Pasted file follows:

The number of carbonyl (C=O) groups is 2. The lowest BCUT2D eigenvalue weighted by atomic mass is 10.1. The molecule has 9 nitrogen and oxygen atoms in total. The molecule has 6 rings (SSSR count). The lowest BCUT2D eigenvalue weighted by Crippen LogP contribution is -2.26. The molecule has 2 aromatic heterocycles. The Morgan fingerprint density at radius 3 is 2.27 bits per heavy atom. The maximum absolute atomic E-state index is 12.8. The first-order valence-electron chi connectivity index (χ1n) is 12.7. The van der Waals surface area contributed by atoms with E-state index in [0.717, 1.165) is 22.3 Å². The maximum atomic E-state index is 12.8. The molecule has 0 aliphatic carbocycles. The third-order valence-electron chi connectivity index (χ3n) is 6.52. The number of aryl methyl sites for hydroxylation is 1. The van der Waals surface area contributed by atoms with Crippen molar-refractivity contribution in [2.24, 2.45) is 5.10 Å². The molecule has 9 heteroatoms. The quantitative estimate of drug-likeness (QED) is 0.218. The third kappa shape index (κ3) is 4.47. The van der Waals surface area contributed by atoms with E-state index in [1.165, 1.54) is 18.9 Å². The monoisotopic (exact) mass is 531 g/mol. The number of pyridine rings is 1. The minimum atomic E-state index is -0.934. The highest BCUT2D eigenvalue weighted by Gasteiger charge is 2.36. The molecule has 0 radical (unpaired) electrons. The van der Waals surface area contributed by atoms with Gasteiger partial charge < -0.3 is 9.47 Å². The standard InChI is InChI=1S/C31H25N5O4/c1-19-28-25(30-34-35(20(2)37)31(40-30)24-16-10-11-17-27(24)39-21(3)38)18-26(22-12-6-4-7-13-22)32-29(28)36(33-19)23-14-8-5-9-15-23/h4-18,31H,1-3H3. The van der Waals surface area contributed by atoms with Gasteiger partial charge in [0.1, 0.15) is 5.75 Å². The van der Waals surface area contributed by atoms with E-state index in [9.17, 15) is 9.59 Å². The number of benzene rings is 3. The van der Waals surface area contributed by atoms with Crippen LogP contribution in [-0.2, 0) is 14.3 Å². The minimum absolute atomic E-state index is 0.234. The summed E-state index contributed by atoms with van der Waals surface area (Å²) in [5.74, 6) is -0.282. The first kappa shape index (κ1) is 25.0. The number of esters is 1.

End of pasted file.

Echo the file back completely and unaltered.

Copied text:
The number of carbonyl (C=O) groups is 2. The lowest BCUT2D eigenvalue weighted by atomic mass is 10.1. The molecule has 9 nitrogen and oxygen atoms in total. The molecule has 6 rings (SSSR count). The lowest BCUT2D eigenvalue weighted by Crippen LogP contribution is -2.26. The molecule has 2 aromatic heterocycles. The Morgan fingerprint density at radius 3 is 2.27 bits per heavy atom. The maximum absolute atomic E-state index is 12.8. The first-order valence-electron chi connectivity index (χ1n) is 12.7. The van der Waals surface area contributed by atoms with E-state index in [0.717, 1.165) is 22.3 Å². The maximum atomic E-state index is 12.8. The molecule has 0 aliphatic carbocycles. The third-order valence-electron chi connectivity index (χ3n) is 6.52. The number of aryl methyl sites for hydroxylation is 1. The van der Waals surface area contributed by atoms with Crippen molar-refractivity contribution in [2.24, 2.45) is 5.10 Å². The molecule has 9 heteroatoms. The quantitative estimate of drug-likeness (QED) is 0.218. The third kappa shape index (κ3) is 4.47. The van der Waals surface area contributed by atoms with E-state index in [1.165, 1.54) is 18.9 Å². The monoisotopic (exact) mass is 531 g/mol. The number of pyridine rings is 1. The minimum atomic E-state index is -0.934. The highest BCUT2D eigenvalue weighted by Gasteiger charge is 2.36. The molecule has 0 radical (unpaired) electrons. The van der Waals surface area contributed by atoms with Gasteiger partial charge < -0.3 is 9.47 Å². The standard InChI is InChI=1S/C31H25N5O4/c1-19-28-25(30-34-35(20(2)37)31(40-30)24-16-10-11-17-27(24)39-21(3)38)18-26(22-12-6-4-7-13-22)32-29(28)36(33-19)23-14-8-5-9-15-23/h4-18,31H,1-3H3. The van der Waals surface area contributed by atoms with Gasteiger partial charge in [0.1, 0.15) is 5.75 Å². The van der Waals surface area contributed by atoms with E-state index in [9.17, 15) is 9.59 Å². The number of benzene rings is 3. The van der Waals surface area contributed by atoms with Crippen LogP contribution in [-0.2, 0) is 14.3 Å². The minimum absolute atomic E-state index is 0.234. The summed E-state index contributed by atoms with van der Waals surface area (Å²) in [5.74, 6) is -0.282. The first kappa shape index (κ1) is 25.0. The number of esters is 1.